Calvin Johnson’s smile was as big as his playing days when Chris Berman introduced him at the start of Sunday night’s Pro Football Hall of Fame ceremony. His day has finally arrived.
Megatron is a Pro Football Hall of Famer.
Sunday night wasn’t only a special moment for Johnson. It was a special moment for the city of Detroit. Throughout his nine-year career with the Detroit Lions, nearly 65,000 fans packed Ford Field every Sunday for one reason.
And that was to marvel at what Johnson would do next.
Yes, fans attended games because they love the Lions. In the modern-day era, the Detroit Lions haven’t won a playoff game. And let’s not forget the 0-16 season. So it’s a special kind of love to support a team as they have with the Lions.
Also, Johnson wasn’t the only player fans went to see. After all, former Lions quarterback Matthew Stafford won the hearts of the Lions fanbase throughout his 12 years in Detroit. And even after requesting a trade, he still has some of their hearts. Then there are guys like Ndamukong Suh.
Suh only played five seasons with the Lions. Despite that, his impact was significant in such a short time. As Lion, Suh had four Pro Bowl nods, three All-Pro selections, and won the 2010 AP Defensive Rookie of the Year award. He carried a nasty demeanor on the field. And his badass mentality fits the “Detroit Vs. Everybody” mantra down to the letter.
Both Stafford and Suh were dynamic Detroit Lions players.
But not like Megatron.
When Matthew Stafford torched the Dallas Cowboys on Oct 27th, 2013, Johnson is the one who caught 14 of those passes for 329 yards and one touchdown. And a year before that, he’s the one who lit up defenses all year en route to breaking Jerry Rice’s single-season receiving record (1,964).
The Lions could always count on Johnson to produce. He was their “Mr. Reliable.” Excluding his rookie season, Johnson never had a season under 984 yards receiving. And even then, that 984 only happened once. From 2008 until his career’s end, Johnson had 1,357 yards and nearly ten touchdowns per season over a 15-game average.
But by now, most reading this are aware of his accolades. However, people were not aware of the details of his Hall of Fame speech before Sunday night. What Johnson would say and whom he’d thank was a hot topic all week in Motown.
Which teammate would he thank? Would he show any love to the Lions? Those were some of the biggest questions.
“Classy” is the best word to describe Calvin Johnson’s speech.
When Johnson’s time to speak came, the cosmos aligned, as Megatron delivered on Sunday one last time. Before speaking, Johnson had to tell those in attendance to “Chill out” and “sit down” as he stood at the podium. The emotions and magnitude of the event almost broke him. Overcome with pride, Johnson spoke and delivered a concise speech for the ages.
Knowing that he had a restricted time limit, Johnson didn’t rattle off a long list of names while giving thanks. He did, however, thank those from his hometown, Atlanta, to his now-home, Detroit.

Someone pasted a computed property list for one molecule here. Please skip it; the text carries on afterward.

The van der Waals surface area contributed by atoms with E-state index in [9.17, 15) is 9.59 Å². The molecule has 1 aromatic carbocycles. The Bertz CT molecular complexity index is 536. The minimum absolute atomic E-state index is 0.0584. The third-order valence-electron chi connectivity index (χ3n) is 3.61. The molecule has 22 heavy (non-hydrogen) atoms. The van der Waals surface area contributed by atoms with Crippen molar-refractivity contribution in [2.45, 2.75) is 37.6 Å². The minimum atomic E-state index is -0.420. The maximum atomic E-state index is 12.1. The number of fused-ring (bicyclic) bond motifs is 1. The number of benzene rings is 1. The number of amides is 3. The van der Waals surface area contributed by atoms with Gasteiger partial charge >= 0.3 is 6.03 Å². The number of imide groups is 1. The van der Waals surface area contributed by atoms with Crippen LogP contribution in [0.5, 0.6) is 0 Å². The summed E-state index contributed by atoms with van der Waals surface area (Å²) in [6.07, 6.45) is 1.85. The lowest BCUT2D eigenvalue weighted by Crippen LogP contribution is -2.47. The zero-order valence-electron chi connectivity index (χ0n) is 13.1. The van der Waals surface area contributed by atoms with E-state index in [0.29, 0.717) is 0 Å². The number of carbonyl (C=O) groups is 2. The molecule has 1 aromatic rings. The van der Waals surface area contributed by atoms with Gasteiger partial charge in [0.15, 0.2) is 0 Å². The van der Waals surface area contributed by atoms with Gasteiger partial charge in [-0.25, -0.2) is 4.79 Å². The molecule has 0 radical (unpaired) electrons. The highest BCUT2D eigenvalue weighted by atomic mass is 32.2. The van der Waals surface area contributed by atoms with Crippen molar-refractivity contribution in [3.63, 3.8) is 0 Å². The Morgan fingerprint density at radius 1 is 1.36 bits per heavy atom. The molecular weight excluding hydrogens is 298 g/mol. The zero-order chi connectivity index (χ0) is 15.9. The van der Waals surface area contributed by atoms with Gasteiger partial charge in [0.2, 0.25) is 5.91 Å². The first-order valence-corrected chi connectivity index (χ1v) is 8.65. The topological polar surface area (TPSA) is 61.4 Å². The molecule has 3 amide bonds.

“I want you to know that I know who you are, I know what you’ve done, and I know how you’ve impacted me,” said Johnson during his speech.
From there, Johnson’s speech to an interesting turn, as he decided to discuss “moments, people, and legacies.”
Johnson discussed how his rookie season was a defining moment in his career. During his rookie season, Johnson suffered a severe back injury that he thought would be career-ending.
From there on, he discussed the “Megatron” nickname’s origins again and how he dealt with pain throughout his entire playing career. Still, while discussing it, Johnson showed no signs of regret.
“I left it all on the field and enjoyed every moment,” said Johnson.
After addressing his pain, Johnson decided to acknowledge those who live in physical pain daily, like he did, showcasing a rare case of empathy not seen in a Hall of Fame speech.
“I want you to know that I see you, and you matter, and to fight, and to do your best, and to never give in to the pain,” said Johnson.
He continued his speech thanking his former players, coaches, and of course, the Detroit Lions fans.
“When we were 0-16, you never stopped showing up. You were disappointed, but you never stopped showing up. Every week you showed up. And this motivated me to do the same thing for you,” said Johnson.
“You’ve loved me and my family unconditionally over these fifteen years. I want you to know Michigan is our home. Detroit is our city. And Lions are our pride.”
Johnson’s classiness didn’t stop there.
After thanking his family for their love and support, Calvin Johnson turned his attention back to those in pain, stating that while he solidified his football legacy, his life legacy is a chapter he’s still writing.
“Plant Medicine” Advocacy from Megatron
Calvin Johnson closed his speech advocating for “plant medicine” to help the people he mentioned in pain, including current and former athletes. Johnson and his formers Lions teammate Rob Sims launched Primitv Elevated Wellness, a cannabis brand. Their mission is to is:
“to act as a leading light in the cannabis industry by supporting efforts to provide holistic relief for patients who struggle with chronic illness and pain while educating the public on the health benefits of marijuana.”
It’s no secret that the abuse of painkillers runs rampant in the NFL. And Johnson is determined to showcase cannabis as a safer alternative for athletes in the NFL and beyond.
Sunday night wasn’t the time to discuss repayment. Nor was it the time to converse about a Lions reunion. From the time he stepped up to the podium and exited, that moment was about Calvin Johnson.
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